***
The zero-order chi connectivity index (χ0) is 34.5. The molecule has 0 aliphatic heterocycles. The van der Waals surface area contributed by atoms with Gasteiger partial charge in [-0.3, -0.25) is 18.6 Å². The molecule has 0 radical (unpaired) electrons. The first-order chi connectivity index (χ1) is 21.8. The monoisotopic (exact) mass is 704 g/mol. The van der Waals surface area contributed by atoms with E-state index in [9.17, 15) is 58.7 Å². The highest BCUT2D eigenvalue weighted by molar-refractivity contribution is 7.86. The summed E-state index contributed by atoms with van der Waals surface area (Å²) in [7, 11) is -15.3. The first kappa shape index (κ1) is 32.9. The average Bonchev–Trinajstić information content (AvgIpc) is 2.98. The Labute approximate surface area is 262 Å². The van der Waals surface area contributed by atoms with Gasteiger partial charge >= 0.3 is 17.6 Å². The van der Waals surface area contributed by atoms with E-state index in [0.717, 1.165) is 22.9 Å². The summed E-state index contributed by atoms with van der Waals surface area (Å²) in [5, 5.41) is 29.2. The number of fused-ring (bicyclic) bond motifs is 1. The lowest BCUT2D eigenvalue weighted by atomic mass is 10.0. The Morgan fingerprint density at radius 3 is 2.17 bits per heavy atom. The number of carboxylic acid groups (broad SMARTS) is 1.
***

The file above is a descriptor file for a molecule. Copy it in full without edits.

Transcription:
The zero-order chi connectivity index (χ0) is 34.5. The molecule has 0 aliphatic heterocycles. The van der Waals surface area contributed by atoms with Gasteiger partial charge in [-0.3, -0.25) is 18.6 Å². The molecule has 0 radical (unpaired) electrons. The first-order chi connectivity index (χ1) is 21.8. The monoisotopic (exact) mass is 704 g/mol. The van der Waals surface area contributed by atoms with E-state index in [9.17, 15) is 58.7 Å². The highest BCUT2D eigenvalue weighted by molar-refractivity contribution is 7.86. The summed E-state index contributed by atoms with van der Waals surface area (Å²) in [7, 11) is -15.3. The first kappa shape index (κ1) is 32.9. The average Bonchev–Trinajstić information content (AvgIpc) is 2.98. The Labute approximate surface area is 262 Å². The van der Waals surface area contributed by atoms with Gasteiger partial charge >= 0.3 is 17.6 Å². The van der Waals surface area contributed by atoms with E-state index in [0.717, 1.165) is 22.9 Å². The summed E-state index contributed by atoms with van der Waals surface area (Å²) in [5, 5.41) is 29.2. The number of fused-ring (bicyclic) bond motifs is 1. The lowest BCUT2D eigenvalue weighted by atomic mass is 10.0. The Morgan fingerprint density at radius 3 is 2.17 bits per heavy atom. The number of carboxylic acid groups (broad SMARTS) is 1.